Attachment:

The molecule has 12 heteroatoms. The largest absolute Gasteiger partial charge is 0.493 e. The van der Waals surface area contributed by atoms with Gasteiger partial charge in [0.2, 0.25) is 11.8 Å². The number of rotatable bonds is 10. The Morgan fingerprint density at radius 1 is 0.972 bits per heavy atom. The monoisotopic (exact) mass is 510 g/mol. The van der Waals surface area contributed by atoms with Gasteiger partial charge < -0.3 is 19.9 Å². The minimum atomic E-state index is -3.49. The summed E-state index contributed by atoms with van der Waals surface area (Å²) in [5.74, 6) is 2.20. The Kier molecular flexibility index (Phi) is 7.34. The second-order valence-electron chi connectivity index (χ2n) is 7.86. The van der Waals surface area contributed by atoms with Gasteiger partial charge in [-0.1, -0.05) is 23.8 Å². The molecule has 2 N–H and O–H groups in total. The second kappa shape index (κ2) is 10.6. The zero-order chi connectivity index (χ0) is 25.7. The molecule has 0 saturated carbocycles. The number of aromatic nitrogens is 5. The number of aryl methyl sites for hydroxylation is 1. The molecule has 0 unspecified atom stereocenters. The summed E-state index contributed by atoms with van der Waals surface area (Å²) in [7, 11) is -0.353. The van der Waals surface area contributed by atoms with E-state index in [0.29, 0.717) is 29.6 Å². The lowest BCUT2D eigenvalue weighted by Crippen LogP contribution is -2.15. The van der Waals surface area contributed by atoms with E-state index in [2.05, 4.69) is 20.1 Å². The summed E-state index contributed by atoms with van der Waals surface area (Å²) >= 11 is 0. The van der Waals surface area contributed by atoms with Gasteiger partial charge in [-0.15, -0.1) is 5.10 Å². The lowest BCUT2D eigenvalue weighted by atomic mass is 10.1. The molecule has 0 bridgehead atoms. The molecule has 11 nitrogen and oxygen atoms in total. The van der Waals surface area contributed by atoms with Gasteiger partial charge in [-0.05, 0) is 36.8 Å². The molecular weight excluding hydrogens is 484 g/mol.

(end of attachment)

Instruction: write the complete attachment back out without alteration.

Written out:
The molecule has 12 heteroatoms. The largest absolute Gasteiger partial charge is 0.493 e. The van der Waals surface area contributed by atoms with Gasteiger partial charge in [0.2, 0.25) is 11.8 Å². The number of rotatable bonds is 10. The Morgan fingerprint density at radius 1 is 0.972 bits per heavy atom. The monoisotopic (exact) mass is 510 g/mol. The van der Waals surface area contributed by atoms with Gasteiger partial charge < -0.3 is 19.9 Å². The minimum atomic E-state index is -3.49. The summed E-state index contributed by atoms with van der Waals surface area (Å²) in [5.74, 6) is 2.20. The Kier molecular flexibility index (Phi) is 7.34. The second-order valence-electron chi connectivity index (χ2n) is 7.86. The van der Waals surface area contributed by atoms with Gasteiger partial charge in [-0.1, -0.05) is 23.8 Å². The molecule has 2 N–H and O–H groups in total. The second kappa shape index (κ2) is 10.6. The zero-order chi connectivity index (χ0) is 25.7. The molecule has 0 saturated carbocycles. The number of aromatic nitrogens is 5. The number of aryl methyl sites for hydroxylation is 1. The molecule has 0 unspecified atom stereocenters. The summed E-state index contributed by atoms with van der Waals surface area (Å²) in [7, 11) is -0.353. The van der Waals surface area contributed by atoms with E-state index in [0.29, 0.717) is 29.6 Å². The lowest BCUT2D eigenvalue weighted by Crippen LogP contribution is -2.15. The van der Waals surface area contributed by atoms with E-state index in [2.05, 4.69) is 20.1 Å². The summed E-state index contributed by atoms with van der Waals surface area (Å²) >= 11 is 0. The van der Waals surface area contributed by atoms with Gasteiger partial charge in [-0.15, -0.1) is 5.10 Å². The lowest BCUT2D eigenvalue weighted by atomic mass is 10.1. The molecule has 0 bridgehead atoms. The molecule has 11 nitrogen and oxygen atoms in total. The van der Waals surface area contributed by atoms with Gasteiger partial charge in [-0.05, 0) is 36.8 Å². The molecular weight excluding hydrogens is 484 g/mol.